E-Business Perspectives through Social Networks

E-Business Perspectives through Social Networks

Mahesh Raisinghani (Texas Women’s University, USA) and Elon Marques (University of Dallas, USA)
Copyright: © 2011 |Pages: 10
DOI: 10.4018/978-1-60960-587-2.ch308
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This chapter is focused on some of the current research being conducted in the field of social network theory. The importance of studying the social network concepts is attached to a better understanding of individuals and how and why people interact with each other, as well as how technology and the Internet can affect this interaction. The social network theory field has grown significantly in the last years, and the use of the Internet and advanced computing technology has contributed to new research in this growing area. The first aspect to be covered is the social network theory and some applications for social networks. Also virtual communities, as well as the control over communications tools through social networks will be discussed. Finally, the technology side of social networks will be presented, as mobile social networks, internet social networking systems and e-business correlation, social network software and future trends of social networks. The main objective of this research is to illustrate the correlation between electronic (e-) business (of which e-government is a subset) and social networking.
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Introduction: Social Network Theory

A network is a set of objects or nodes mapped according to the relationship between these objects. For social networks, the objects refer to people or groups of people. A social network is a map representing the relationships among individuals, indicating the ways in which they are connected according to their social familiarities. The networks of communication and interpersonal relationships that develop naturally within an organization form channels for the flow of organizational knowledge and can promote organizational learning, innovation and change management (Smith and McKeen, 2007).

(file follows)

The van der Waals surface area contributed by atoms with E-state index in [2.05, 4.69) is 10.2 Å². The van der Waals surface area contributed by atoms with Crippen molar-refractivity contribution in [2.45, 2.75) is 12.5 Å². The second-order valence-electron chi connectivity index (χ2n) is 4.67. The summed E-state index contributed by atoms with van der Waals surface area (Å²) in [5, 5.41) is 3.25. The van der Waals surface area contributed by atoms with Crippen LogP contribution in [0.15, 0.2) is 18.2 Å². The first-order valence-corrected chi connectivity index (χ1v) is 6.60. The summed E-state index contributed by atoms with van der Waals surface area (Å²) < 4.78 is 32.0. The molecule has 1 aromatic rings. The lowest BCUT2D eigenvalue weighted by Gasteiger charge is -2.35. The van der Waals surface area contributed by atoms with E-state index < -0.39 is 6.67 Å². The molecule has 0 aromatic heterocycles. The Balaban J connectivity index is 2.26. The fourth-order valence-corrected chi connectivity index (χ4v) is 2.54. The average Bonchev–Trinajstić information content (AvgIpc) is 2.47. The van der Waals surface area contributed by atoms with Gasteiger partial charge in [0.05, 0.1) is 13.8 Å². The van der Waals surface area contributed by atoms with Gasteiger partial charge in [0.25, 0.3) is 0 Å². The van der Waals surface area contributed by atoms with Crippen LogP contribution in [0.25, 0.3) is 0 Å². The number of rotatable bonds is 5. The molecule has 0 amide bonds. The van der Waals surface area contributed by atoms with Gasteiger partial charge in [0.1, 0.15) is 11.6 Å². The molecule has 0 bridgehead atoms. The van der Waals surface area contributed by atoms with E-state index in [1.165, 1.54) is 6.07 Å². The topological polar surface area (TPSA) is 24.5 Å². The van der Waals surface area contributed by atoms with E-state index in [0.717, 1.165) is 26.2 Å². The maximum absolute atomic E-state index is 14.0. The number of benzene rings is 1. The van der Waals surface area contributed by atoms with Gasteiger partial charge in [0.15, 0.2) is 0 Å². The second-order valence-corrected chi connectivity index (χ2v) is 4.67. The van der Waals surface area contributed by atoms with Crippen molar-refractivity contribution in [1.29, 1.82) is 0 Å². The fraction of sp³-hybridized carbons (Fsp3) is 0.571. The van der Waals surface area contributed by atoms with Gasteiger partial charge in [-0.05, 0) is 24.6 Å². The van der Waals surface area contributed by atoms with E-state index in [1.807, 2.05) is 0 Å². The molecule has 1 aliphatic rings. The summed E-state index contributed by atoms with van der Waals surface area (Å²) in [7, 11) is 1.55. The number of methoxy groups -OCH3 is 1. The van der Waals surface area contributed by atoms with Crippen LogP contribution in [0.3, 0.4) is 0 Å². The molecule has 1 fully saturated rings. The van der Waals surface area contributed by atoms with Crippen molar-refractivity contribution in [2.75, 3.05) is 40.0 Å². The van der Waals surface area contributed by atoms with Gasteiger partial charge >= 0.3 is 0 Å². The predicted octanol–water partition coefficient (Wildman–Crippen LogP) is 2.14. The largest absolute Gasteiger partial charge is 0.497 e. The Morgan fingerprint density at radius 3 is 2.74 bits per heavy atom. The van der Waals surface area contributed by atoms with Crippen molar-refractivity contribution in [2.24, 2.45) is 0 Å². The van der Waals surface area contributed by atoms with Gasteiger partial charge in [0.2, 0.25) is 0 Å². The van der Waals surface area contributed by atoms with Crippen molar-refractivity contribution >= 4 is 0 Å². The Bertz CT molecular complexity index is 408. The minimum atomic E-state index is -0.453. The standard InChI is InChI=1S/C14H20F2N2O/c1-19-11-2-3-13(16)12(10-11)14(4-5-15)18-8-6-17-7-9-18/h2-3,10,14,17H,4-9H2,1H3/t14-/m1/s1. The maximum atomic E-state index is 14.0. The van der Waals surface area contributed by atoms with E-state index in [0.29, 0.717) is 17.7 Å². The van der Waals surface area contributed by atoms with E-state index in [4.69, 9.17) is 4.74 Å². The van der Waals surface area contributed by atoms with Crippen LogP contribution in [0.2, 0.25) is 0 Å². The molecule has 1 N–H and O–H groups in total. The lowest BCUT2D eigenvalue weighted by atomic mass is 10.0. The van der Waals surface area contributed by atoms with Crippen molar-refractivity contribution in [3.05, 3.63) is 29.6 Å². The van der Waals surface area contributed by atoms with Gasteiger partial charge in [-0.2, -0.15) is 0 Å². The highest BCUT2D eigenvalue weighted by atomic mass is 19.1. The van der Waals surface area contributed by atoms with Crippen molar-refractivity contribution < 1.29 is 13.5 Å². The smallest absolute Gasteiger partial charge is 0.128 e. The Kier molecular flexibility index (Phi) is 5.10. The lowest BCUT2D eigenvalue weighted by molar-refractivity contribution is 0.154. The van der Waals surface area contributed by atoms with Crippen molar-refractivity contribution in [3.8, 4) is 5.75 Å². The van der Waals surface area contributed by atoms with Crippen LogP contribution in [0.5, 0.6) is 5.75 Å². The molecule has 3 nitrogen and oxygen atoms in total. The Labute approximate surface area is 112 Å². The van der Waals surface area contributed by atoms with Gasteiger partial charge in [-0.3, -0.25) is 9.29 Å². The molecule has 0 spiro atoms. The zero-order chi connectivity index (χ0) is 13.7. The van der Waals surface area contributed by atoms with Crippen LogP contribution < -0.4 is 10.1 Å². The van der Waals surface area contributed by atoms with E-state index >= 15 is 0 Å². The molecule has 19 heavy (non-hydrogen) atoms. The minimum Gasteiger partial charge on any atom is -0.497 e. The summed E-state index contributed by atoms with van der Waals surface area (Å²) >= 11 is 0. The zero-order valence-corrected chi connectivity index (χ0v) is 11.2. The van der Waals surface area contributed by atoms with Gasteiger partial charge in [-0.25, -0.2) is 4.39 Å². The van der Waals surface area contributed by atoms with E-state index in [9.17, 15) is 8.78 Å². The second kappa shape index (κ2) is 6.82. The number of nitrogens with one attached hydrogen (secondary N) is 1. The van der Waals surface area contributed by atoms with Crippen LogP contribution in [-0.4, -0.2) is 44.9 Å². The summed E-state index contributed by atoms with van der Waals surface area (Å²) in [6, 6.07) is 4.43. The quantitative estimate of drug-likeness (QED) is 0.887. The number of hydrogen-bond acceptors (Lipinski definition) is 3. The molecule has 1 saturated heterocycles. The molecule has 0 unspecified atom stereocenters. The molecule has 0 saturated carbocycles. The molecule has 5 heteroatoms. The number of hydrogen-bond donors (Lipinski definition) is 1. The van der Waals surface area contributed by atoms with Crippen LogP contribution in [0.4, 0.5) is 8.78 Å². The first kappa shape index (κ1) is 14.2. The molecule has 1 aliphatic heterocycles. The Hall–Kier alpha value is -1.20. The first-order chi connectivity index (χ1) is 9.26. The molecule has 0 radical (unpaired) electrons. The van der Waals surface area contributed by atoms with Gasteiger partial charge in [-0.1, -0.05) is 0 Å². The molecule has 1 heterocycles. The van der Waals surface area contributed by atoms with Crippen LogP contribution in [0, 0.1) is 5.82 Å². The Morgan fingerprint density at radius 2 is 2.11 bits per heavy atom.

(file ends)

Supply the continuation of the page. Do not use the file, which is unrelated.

According to the Organization for Economic Co-operation and Development (OECD, 2008a), broadband plays a critical role in the workings of the economy and society. It connects consumers, businesses, and governments and facilitates social interaction. Hence, broadband policies are now a vital instrument to ensure the competitiveness of OECD countries and to address pressing societal concerns. The following OECD broadband statistics serve as a rationale for examining Internet based social networks and e-government readiness (OECD, 2008b):

The United States is the largest broadband market in the OECD with 75 million subscribers. US broadband subscribers consistently represent 30% of all broadband connections in the OECD.

The number of broadband subscribers in the OECD reached 251 million by June 2008, an increase of 14% from June 2007. This growth increased broadband penetration rates to 21.3 subscriptions per 100 inhabitants, up from 20% in December 2007.

Denmark, the Netherlands, Norway, Switzerland, Iceland, Sweden, Korea and Finland lead the OECD with broadband penetration well above the OECD average, each surpassing the 30 subscribers per 100 inhabitants threshold.

  • The strongest per-capita subscriber growth over the year was in Luxembourg and Germany. Each country added more than 5 subscribers per 100 inhabitants during the past year. On average, the OECD area increased 2.7 subscribers per 100 inhabitants over the year.

Table 1 illustrates the developments in e-government from1996-2008 versus 2008-2020.

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